Defense locks in against WSU’s air raid offense
This is what Washington State’s play call sheet probably looks like.
Option 1: Pass.
Option 2: Pass.
Option 3: Pass.
Option 4: Run. Actually on second thought, pass.
The Cougars come to Tempe running the patented Mike Leach air raid offense. The Sun Devils have been preparing this week to combat it and take advantage of the opportunities it gives them.
Throwing plays have accounted for 69 percent of the Cougars’ play-calling this season.
Coach Todd Graham said the scout team struggled to simulate the air raid early in the week, but the defense has worked hard to prepare for it.
“Obviously, it is a totally different preparation for us,” Graham said. “They can flat throw the football.”
The ASU defensed focused heavily on preparing for the pass. Graham said his team can’t forget about the WSU backs either.
“One of the things that is important is you can’t disregard the run,” Graham said. “You got to make sure you are stopping the run.”
When a team passes as much as WSU does, the secondary must be ready.
Junior safety Alden Darby said he respects the Cougars’ pass game. Washington State leads the conference in total offense averaging 337.5 yards a game.
Although Washington State can rack up the passing yards, Darby said he is ready for the challenge.
“I’m excited. I’m happy they’re throwing the ball a lot. I’m glad they’re not a run team,” Darby said. “Helps me and my (defensive backs) get some interceptions and get some takeaways.”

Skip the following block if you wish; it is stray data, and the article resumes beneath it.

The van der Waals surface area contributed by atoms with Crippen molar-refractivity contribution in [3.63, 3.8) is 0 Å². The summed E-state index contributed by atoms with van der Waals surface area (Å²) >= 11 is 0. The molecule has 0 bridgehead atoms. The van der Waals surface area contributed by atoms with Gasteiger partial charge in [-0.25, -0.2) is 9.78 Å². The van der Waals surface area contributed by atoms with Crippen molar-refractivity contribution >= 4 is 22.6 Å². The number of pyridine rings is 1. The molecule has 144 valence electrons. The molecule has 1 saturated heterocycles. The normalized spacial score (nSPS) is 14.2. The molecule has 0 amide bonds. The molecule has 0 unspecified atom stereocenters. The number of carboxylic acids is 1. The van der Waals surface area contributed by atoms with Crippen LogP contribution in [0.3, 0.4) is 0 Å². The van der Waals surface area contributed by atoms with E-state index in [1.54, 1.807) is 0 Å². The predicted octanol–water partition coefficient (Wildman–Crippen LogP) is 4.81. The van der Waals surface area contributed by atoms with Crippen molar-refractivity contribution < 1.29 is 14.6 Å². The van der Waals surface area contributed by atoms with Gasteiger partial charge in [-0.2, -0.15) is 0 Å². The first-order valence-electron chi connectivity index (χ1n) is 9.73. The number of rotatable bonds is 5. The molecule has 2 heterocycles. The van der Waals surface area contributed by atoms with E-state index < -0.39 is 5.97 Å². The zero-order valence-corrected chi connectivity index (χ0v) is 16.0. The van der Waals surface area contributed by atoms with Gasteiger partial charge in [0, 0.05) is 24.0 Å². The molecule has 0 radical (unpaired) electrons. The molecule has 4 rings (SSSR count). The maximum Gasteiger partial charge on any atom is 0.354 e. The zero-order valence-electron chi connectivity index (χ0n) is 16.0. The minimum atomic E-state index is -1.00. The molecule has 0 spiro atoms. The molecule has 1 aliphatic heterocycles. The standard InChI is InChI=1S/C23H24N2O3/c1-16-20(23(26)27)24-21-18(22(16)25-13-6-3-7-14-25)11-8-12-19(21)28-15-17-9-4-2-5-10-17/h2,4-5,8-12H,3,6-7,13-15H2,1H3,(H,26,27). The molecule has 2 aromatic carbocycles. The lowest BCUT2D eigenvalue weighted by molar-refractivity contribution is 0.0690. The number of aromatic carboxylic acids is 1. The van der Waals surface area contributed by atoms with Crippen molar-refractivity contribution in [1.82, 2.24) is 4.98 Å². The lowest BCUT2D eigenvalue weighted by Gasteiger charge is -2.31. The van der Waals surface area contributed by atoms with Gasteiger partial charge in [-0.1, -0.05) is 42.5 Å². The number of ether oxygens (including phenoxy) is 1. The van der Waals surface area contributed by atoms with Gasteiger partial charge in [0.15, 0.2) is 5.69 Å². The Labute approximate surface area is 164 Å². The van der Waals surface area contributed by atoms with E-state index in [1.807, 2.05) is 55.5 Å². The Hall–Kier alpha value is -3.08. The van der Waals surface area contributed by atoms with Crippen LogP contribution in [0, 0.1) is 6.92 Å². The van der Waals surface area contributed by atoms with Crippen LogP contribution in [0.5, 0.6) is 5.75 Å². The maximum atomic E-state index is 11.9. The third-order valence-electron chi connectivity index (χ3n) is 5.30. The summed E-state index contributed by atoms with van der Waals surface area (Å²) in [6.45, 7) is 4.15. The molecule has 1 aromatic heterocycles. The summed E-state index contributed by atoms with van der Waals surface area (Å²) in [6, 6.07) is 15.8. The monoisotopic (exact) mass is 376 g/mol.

One key facet of the ASU defense has been the Sun Devils’ ability to force turnovers on the opposing offenses.
WSU presents ASU with a unique opportunity to pick off the ball merely because the ball is in the air so much more than any of their previous opponents.
With the quarterback dropping back so many times to pass, it also gives the ASU defensive line at chance at more sacks.
This season freshman defensive tackle Jaxon Hood has a record of two sacks. He said certain techniques can help him and his teammates bring down the Washington State quarterback.
“You just got to get vertical on your get offs, be aggressive with your hands, pick a side and go with it and rush after the man,” Hood said.
The Cougars have a strategy to combat the pass rush and protect their quarterback. The air raid offense relies on one step drops and quick passes.
The Washington State offensive line also uses the cut block technique, where they dive at the defensive linemen’s knees to get their hands down.
Defensive coordinator Paul Randolph said the defensive line prepared differently. With the quick passes the ASU defensive line has been working to bat more pass down at the line of scrimmage.
“If they throw the ball quick, were not be able to get to the quarterback,” Randolph said. “We have to get to the quarterback in other ways, batting balls down, being in throwing lanes and making sure he is throwing from the pocket and different things.”
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